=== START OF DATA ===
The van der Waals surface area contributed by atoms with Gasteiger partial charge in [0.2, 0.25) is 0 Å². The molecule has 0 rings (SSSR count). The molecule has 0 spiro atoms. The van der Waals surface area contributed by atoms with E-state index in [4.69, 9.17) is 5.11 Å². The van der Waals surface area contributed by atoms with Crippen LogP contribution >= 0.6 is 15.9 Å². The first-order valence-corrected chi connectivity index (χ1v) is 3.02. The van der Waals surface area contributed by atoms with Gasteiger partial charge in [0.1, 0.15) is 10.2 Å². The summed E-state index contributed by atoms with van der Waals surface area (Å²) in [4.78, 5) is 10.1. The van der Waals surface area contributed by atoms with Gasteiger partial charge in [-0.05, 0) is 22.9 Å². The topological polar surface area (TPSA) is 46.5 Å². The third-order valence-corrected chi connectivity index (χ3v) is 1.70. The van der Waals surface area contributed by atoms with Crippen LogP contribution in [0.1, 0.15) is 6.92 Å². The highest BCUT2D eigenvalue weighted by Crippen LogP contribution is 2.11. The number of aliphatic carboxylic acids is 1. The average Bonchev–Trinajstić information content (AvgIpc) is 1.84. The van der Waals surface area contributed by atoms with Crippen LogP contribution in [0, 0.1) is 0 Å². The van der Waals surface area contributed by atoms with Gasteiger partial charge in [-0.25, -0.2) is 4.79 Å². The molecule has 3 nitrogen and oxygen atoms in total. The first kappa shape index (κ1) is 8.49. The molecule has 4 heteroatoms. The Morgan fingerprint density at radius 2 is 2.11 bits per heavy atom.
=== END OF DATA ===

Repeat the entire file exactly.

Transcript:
The van der Waals surface area contributed by atoms with Gasteiger partial charge in [0.2, 0.25) is 0 Å². The molecule has 0 rings (SSSR count). The molecule has 0 spiro atoms. The van der Waals surface area contributed by atoms with E-state index in [4.69, 9.17) is 5.11 Å². The van der Waals surface area contributed by atoms with Crippen LogP contribution >= 0.6 is 15.9 Å². The first-order valence-corrected chi connectivity index (χ1v) is 3.02. The van der Waals surface area contributed by atoms with Gasteiger partial charge in [0.1, 0.15) is 10.2 Å². The summed E-state index contributed by atoms with van der Waals surface area (Å²) in [4.78, 5) is 10.1. The van der Waals surface area contributed by atoms with Gasteiger partial charge in [-0.05, 0) is 22.9 Å². The topological polar surface area (TPSA) is 46.5 Å². The third-order valence-corrected chi connectivity index (χ3v) is 1.70. The van der Waals surface area contributed by atoms with Crippen LogP contribution in [0.1, 0.15) is 6.92 Å². The highest BCUT2D eigenvalue weighted by Crippen LogP contribution is 2.11. The number of aliphatic carboxylic acids is 1. The average Bonchev–Trinajstić information content (AvgIpc) is 1.84. The van der Waals surface area contributed by atoms with Crippen LogP contribution in [0, 0.1) is 0 Å². The van der Waals surface area contributed by atoms with Gasteiger partial charge in [-0.25, -0.2) is 4.79 Å². The molecule has 3 nitrogen and oxygen atoms in total. The first kappa shape index (κ1) is 8.49. The molecule has 4 heteroatoms. The Morgan fingerprint density at radius 2 is 2.11 bits per heavy atom.